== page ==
Five Drug-Free Ways to Defeat Depression

For the past 30 years whenever someone seems depressed, the answer has been an antidepressant. Most people get this prescription from their doctor after a 15 minute assessment.
But is that really the best approach? Antidepressants often have unwanted side effects, are expensive and may even contribute to a life-long cycle of depression. (See studies from the book, Anatomy of an Epidemic by Robert Whitaker for more information.) So, what to do instead? Here are five alternative strategies for easing depression.

1. Exercise. In double blind studies, patients who exercised regularly and took a placebo were compared to those who didn’t exercise and were given an antidepressant. Surprise! Those who exercised improved their mood significantly more than those taking the drug.

2. Take supplements. Many people are Vitamin D deficient. This can cause or worsen depression. Get a little (15 minutes is enough) sunlight on your skin a day, or take a supplement.
Omega 3 fatty acids (the kind found in fish oil) has been shown to effectively treat depression. Read about it in this study, or in the book The Omega 3 Connection, by Andrew Stoll.

3. Write. One study found that people who wrote about their troubles every day for three days felt better and had shifted to a more positive perspective on their lives and their problems.

4. Change your thinking. We are taught that circumstances dictate mood. But the truth is, how we think about our situation is more important than the situation itself. In Man’s Search for Meaning, Victor Frankl describes how even in a concentration camp, the way we think about our circumstances matters. He said, “We who lived in concentration camps can remember the men who walked through the huts comforting others, giving away their last piece of bread. They may have been few in number, but they offer sufficient proof that everything can be taken from a man but one thing: the last of human freedoms—to choose one’s own attitude in any given set of circumstances—to choose one’s own way.”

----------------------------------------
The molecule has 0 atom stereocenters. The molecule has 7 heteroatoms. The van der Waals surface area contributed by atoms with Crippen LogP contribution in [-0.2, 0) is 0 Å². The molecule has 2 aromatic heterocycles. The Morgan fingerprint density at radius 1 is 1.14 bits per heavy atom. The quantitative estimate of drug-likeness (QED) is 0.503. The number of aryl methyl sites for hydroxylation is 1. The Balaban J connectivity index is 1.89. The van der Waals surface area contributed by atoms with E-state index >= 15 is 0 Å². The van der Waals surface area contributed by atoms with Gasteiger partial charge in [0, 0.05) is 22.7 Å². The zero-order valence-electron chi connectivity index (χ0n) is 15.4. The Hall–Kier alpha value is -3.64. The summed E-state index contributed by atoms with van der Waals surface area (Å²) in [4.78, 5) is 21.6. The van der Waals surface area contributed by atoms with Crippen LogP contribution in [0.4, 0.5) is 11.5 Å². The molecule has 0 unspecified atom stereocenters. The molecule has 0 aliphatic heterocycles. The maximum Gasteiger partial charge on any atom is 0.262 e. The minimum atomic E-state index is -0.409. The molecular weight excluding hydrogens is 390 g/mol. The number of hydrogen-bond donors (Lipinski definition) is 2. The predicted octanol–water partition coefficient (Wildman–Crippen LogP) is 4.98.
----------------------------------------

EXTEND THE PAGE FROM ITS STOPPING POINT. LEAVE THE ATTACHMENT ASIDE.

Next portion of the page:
5. Service. When we help others, our own problems fade into the background. Service offers meaning and purpose as well as validation and connection.  There are many opportunities to help.  Volunteer for a organization you believe in or help your neighbor.  Making a difference in someone’s life can be the most powerful antidepressant of all.

 

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  • About The Author

    Lois Schlegel

    Lois Schlegel, MFA, MS, mental health therapist at Life in Bloom Counseling in Medford and Ashland, has 20 years of experience providing services to individuals and families. She has taught parent education and life skills classes to adults and ... Full Profile
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